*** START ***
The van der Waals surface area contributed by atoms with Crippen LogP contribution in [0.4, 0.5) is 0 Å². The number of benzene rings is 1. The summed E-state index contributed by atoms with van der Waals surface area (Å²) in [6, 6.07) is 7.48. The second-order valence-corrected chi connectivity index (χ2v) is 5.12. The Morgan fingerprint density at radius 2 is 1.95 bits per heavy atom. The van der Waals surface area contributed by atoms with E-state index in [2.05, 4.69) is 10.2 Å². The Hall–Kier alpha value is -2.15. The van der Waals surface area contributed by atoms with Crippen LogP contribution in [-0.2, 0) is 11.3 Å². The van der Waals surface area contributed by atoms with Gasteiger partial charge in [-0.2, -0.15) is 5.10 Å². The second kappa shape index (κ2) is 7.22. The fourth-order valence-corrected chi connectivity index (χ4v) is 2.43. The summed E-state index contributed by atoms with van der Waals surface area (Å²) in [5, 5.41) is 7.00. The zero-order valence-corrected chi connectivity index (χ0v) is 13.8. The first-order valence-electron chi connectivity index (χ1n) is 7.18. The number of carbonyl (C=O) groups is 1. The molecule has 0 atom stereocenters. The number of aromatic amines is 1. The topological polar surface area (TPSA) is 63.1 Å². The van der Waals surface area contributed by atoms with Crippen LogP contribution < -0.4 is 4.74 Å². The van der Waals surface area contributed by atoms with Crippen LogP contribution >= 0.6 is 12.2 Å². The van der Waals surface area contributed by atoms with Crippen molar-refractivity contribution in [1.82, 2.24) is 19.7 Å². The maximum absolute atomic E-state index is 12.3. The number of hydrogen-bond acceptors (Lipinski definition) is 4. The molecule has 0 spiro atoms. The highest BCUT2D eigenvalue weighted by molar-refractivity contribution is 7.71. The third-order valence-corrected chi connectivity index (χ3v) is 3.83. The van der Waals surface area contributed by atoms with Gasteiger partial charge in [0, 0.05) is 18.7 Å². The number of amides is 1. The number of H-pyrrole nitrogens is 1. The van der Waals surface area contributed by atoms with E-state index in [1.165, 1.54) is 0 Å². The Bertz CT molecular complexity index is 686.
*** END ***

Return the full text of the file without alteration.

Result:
The van der Waals surface area contributed by atoms with Crippen LogP contribution in [0.4, 0.5) is 0 Å². The number of benzene rings is 1. The summed E-state index contributed by atoms with van der Waals surface area (Å²) in [6, 6.07) is 7.48. The second-order valence-corrected chi connectivity index (χ2v) is 5.12. The Morgan fingerprint density at radius 2 is 1.95 bits per heavy atom. The van der Waals surface area contributed by atoms with E-state index in [2.05, 4.69) is 10.2 Å². The Hall–Kier alpha value is -2.15. The van der Waals surface area contributed by atoms with Crippen LogP contribution in [-0.2, 0) is 11.3 Å². The van der Waals surface area contributed by atoms with Gasteiger partial charge in [-0.2, -0.15) is 5.10 Å². The second kappa shape index (κ2) is 7.22. The fourth-order valence-corrected chi connectivity index (χ4v) is 2.43. The summed E-state index contributed by atoms with van der Waals surface area (Å²) in [5, 5.41) is 7.00. The zero-order valence-corrected chi connectivity index (χ0v) is 13.8. The first-order valence-electron chi connectivity index (χ1n) is 7.18. The number of carbonyl (C=O) groups is 1. The molecule has 0 atom stereocenters. The number of aromatic amines is 1. The topological polar surface area (TPSA) is 63.1 Å². The van der Waals surface area contributed by atoms with Crippen LogP contribution < -0.4 is 4.74 Å². The van der Waals surface area contributed by atoms with Crippen LogP contribution >= 0.6 is 12.2 Å². The van der Waals surface area contributed by atoms with Crippen molar-refractivity contribution in [1.82, 2.24) is 19.7 Å². The maximum absolute atomic E-state index is 12.3. The number of hydrogen-bond acceptors (Lipinski definition) is 4. The molecule has 0 spiro atoms. The highest BCUT2D eigenvalue weighted by molar-refractivity contribution is 7.71. The third-order valence-corrected chi connectivity index (χ3v) is 3.83. The van der Waals surface area contributed by atoms with Gasteiger partial charge in [0, 0.05) is 18.7 Å². The number of amides is 1. The number of H-pyrrole nitrogens is 1. The van der Waals surface area contributed by atoms with E-state index in [1.165, 1.54) is 0 Å². The Bertz CT molecular complexity index is 686.